If someone admits their wrong, feels badly for their part in the situation, is striving to make personal changes and restitution for loss–I feel a natural outpouring of generosity and love toward them. Their admission of wrongdoing causes a healing process to begin within me. When someone apologizes for causing harm, I think it is a form of ‘validation’ to the injured person, which can release a generosity of spirit toward the attempt to change. It is a type of forgiveness that feels really good—is that because it is sort of “balanced”–with both sides giving to each other?
Of course, I would definitely struggle with a person who constantly asks for forgiveness, while continuing to attempt behavior change with little success—thus the “seventy times seven”–but at least they can ADMIT their shortcomings! That could maybe seem like a ‘cop-out’ when things don’t seem to change—but there is the struggle most of us have before the Lord! Our change is slow, but we admit our problem and ever-so-slowly try to improve. This is why he wants us to forgive those who ADMIT and TRY!
I do not get that same feeling when endeavoring to forgive those who DON”T have repentant attitudes…
All of my life I have been told by various leaders, friends and family–that we are OBLIGATED to forgive those who do not ask forgiveness or acknowledge they have caused damage. (That it is commanded of us to forgive “seventy times seven” per each DIFFERING type of violation—ESPECIALLY if the person is NOT repentant…no matter if they continually and deliberately cause pain–we must get to the point that we can forgive them–that if we want the Lord to forgive us, we HAVE to forgive others, no matter what. That only the Lord can “…forgive whom He will forgive–of us it is expected to forgive ALL men…”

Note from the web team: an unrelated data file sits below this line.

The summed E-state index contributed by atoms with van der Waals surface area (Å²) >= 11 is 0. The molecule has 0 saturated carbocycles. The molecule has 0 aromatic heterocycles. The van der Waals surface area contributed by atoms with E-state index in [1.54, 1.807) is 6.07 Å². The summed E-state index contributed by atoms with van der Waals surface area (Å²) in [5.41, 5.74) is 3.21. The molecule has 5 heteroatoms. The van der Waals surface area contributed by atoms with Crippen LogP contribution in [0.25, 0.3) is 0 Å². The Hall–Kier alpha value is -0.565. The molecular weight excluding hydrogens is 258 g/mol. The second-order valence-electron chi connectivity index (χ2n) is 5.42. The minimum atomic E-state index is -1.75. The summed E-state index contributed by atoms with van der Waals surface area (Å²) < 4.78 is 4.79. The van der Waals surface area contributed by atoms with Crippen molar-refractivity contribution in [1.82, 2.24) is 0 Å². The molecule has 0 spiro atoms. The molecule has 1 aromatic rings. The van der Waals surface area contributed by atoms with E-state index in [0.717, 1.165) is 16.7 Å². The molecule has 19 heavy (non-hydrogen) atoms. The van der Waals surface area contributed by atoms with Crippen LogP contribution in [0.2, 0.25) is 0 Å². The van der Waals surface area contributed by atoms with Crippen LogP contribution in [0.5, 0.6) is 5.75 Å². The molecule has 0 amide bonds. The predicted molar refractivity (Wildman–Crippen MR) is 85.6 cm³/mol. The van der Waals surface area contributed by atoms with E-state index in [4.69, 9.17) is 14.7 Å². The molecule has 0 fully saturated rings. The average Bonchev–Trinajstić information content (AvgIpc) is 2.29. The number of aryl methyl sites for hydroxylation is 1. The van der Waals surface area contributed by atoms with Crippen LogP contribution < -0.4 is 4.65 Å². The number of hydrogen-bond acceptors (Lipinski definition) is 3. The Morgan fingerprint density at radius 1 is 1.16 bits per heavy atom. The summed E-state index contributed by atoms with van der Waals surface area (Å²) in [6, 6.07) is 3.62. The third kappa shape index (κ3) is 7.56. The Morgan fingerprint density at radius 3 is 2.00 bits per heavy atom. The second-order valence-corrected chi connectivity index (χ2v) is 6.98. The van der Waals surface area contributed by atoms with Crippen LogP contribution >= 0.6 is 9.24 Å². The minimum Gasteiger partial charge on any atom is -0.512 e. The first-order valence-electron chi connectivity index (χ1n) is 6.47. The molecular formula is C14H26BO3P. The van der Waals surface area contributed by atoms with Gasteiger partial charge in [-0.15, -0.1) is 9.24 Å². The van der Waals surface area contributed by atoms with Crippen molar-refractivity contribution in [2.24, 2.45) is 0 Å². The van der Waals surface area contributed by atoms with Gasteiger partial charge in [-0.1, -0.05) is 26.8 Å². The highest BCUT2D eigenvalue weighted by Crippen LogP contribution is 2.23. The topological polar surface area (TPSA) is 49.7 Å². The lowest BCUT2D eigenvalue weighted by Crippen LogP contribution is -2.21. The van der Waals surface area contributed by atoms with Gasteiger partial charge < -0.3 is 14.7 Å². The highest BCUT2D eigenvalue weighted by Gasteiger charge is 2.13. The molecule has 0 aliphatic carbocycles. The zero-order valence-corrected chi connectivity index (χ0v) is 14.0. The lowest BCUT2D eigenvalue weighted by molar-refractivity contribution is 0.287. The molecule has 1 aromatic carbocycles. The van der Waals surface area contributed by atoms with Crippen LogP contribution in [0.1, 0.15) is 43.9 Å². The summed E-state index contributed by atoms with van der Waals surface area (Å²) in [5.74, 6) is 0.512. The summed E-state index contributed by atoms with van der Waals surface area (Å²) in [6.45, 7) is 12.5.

This interpretation also works in favor of those who are CAUSING such pain—it gives them reason to believe they are entitled to forgiveness from others without behavior change. I was recently informed by a person that I HAD to forgive them or my eternal salvation was at risk.
I have no words yet to describe my emotions.
But this scripture says we are NOT to forgive the unrepentant…
I disagree with the definition of forgiveness here on some points. I looked at the blog michelle referred to and agree with some points there as well. forgiveness like in the book falling to heaven is defined as failure to love the person that hurt us. I too am a victim of sexual abuse and forgiving the people is my way of saying i’m sorry i didn’t have compassion towards your weakness and i’m not letting you control me by keeping me in hate and anger. instead i’m choosing to increase my love and empathy for you as one of my brothers and not excuse the act but excuse the person and love them more. just my two cents. thanks for blog reference michelle because i read that book as well. this is the post i liked…http://hallelujahspewed.blogspot.com/2012/12/withholding-forgiveness.html